Distributor contact: John Bione
“Men on a Skyscraper” portable sculpture: Sergio Furnari: or call 917-687-5593;



Hombre Maquila (2011) (Machine Man)

Director: Alfonso Moral & Roser Corella
Spain, 2011, 14min
Format: HDCam (screening) – DigiBeta, BetaSP (shooting)
Festival Year: 2012
Category: Documentary
Crew: Editor, Cinematographer: Alfonso Moral

A reflection on modernity and global development, documenting the use of human physical force to perform work in the 21st century. The film takes place in the capital of Bangladesh, where the ‘machine men’ execute different physical works, a mass of millions of people who become the driving force behind the city.

Alfonso Moral and Roser Corella have collaborated on a number of documentaries, shooting in Lebanon, Mozambique, Bangladesh, Kenya and Senegal. They combine this joint work with individual work, making photo and video reports for different media, television and press, including Catalan TV, La Vanguardia or Le Monde. “Machine Man” is their first auteur documentary.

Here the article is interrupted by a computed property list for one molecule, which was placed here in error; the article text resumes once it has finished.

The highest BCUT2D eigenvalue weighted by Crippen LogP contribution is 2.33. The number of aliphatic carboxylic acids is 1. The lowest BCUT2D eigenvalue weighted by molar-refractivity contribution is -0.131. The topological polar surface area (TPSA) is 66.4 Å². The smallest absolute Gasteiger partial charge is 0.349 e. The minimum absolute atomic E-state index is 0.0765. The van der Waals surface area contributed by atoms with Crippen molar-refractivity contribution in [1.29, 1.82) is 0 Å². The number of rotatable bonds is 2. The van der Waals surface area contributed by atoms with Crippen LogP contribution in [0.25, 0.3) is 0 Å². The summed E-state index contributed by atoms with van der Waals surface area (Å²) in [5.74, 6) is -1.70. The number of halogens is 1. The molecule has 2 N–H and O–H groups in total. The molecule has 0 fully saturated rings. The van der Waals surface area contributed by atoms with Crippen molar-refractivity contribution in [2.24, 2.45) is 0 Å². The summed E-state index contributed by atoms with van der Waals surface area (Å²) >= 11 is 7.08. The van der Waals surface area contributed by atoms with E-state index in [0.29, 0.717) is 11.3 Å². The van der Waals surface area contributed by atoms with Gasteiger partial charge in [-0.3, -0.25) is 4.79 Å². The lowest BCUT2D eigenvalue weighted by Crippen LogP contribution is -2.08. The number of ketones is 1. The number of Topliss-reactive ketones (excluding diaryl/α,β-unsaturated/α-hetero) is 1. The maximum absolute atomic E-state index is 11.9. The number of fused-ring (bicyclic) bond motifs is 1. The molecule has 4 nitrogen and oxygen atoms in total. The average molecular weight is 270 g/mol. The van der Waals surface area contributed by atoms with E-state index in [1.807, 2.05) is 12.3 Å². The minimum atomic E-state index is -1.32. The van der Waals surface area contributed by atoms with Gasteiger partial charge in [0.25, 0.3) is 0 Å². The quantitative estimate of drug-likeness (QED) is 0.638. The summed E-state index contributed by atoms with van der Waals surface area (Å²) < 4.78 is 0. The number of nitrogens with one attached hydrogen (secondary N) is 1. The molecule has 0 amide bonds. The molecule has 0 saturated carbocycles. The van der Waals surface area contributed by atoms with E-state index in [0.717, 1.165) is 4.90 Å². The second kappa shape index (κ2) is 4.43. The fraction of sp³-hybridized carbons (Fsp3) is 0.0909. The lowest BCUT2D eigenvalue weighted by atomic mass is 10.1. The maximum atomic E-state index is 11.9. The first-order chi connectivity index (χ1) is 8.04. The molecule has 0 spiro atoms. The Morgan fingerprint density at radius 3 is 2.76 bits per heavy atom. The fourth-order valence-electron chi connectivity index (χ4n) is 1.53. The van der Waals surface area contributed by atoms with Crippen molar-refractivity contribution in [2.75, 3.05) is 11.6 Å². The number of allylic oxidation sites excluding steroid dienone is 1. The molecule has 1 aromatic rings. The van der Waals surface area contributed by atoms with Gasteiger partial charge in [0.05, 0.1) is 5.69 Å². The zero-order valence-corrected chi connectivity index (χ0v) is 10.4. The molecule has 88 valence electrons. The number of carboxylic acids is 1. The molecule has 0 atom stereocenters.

Builders and The Games (2012)

57m; U.K.

Director: Margaret Dickinson

Synopsis: “Builders and The Games is a 57 minute feature documentary  about construction workers and the building of the 2012 Olympic Park in Stratford, London. Shot between 2007 and 2012,  it looks at how far the Olympic Site set an example to the construction industry and compares outcomes with early promises  about safety, training, jobs and recruitment.”




The Citadel: Birth of the LeVeque Tower (2011)

Director: Seth Moherman

Synopsis: Documentary about the building of the LeVeque Tower in Columbus, OH.


The Concrete Revolution (2004)